The 25th Anniversary of the Adventist Development and Relief Agency’s work in Madagascar

ADRA’s impact in Madagascar grew over time and the organization expanded to other activities in the health, education and food security sectors and five additional regions of Madagascar.

Protocol greetings…

Ladies and gentlemen,

I am honored to be here tonight to help celebrate the 25th anniversary of the Adventist Development and Relief Agency’s active presence, hard work and commitment to development in Madagascar.

ADRA is an important partner for us, having employed funding from the U.S. government to achieve many great outcomes. They have worked extensively with communities to prepare development plans. In partnership with farmers, ADRA has increased the quality and quantity of food being grown by rehabilitating irrigation canals, using improved seeds and better agricultural techniques. Then they have helped those farmers take their crops to market through rehabilitation of farm to market roads. And they have made communities healthier by promoting sound hygiene, nutrition and healthy behavior.

Over the years the United States Government has stood arm-in-arm with ADRA to improve the health and livelihoods of millions of children and adults across the country.

Our partnership with ADRA began in 1998 with two projects: One to build the capacity of the health system in Toamasina, and another food assistance project to improve food security in nearly 10,000 households.

ADRA’s impact in Madagascar grew over time and the organization expanded to other activities in the health, education and food security sectors and five additional regions of Madagascar.

Between 2009 and 2014, ADRA partnered with Catholic Relief Services, Land O’Lakes and CARE, on a USAID Food For Peace-funded Food Security Project called SALOHI (Sa-loo-he). The SALOHI project touched so many lives reducing food insecurity for 100,000 households and bringing better nutrition and health to more than 100,000 children under 5 years of age.

Currently we have two main activities that we are proud to fund through ADRA. The ASOTRY (Ah-soo-tch) project is benefitting over 260,000 people in three districts of Madagascar, reducing food insecurity, improving health and nutrition, increasing access to food, enhancing disaster preparedness and response, and improving natural resources management.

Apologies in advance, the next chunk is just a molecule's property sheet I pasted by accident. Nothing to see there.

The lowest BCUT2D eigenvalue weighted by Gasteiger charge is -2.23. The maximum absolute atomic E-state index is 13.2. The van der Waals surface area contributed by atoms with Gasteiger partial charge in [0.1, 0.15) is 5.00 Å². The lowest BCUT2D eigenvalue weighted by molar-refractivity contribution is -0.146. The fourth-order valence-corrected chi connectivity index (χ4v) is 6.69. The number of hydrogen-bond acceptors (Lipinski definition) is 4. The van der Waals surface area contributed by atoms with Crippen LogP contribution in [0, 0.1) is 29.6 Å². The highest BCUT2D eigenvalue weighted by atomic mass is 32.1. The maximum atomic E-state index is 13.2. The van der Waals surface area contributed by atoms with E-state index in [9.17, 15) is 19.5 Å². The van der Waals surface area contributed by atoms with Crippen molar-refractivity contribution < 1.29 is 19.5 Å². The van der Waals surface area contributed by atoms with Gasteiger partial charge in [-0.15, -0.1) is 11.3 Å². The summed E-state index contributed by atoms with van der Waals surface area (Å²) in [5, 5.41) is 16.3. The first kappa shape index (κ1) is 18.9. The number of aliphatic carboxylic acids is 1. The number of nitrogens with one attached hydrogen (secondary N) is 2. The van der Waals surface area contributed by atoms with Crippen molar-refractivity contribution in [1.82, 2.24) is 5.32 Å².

In addition, ADRA has answered the call when Madagascar has faced emergency situations. Whether due to cyclones or drought, ADRA has been an active partner, distributing urgently needed items, clearing roads, repairing damages, and helping the people of Madagascar recover from catastrophic shocks.

Most recently ADRA and the United States Government have partnered to help over 18,000 households in the Bekily (Bey-KEY-lee) region of Southern Madagascar. With resources from USAID Food For Peace, ADRA has saved lives in Bekily by providing emergency food assistance throughout the lean season. In addition, with resources from the Office of U.S. Foreign Disaster Assistance, ADRA supported over 8,000 households to get back on their feet by providing hygiene education in schools, access to clear water through the rehabilitation of 11 wells, and seeds, agricultural tools, and training to farmers.

These are just the most recent examples of the outstanding history of service and partnership that ADRA has shown to us, to the government of Madagascar and to the Malagasy people.

Tonight I want to commend you, Peter, for your leadership, and all the employees of ADRA, now and throughout the years, who have contributed their hard work, their dedication and their passion to helping those in need and to creating a better future for Malagasy children. I wish you continued success and achievement in the fulfillment of your mission for the benefit of Madagascar.

Thank you.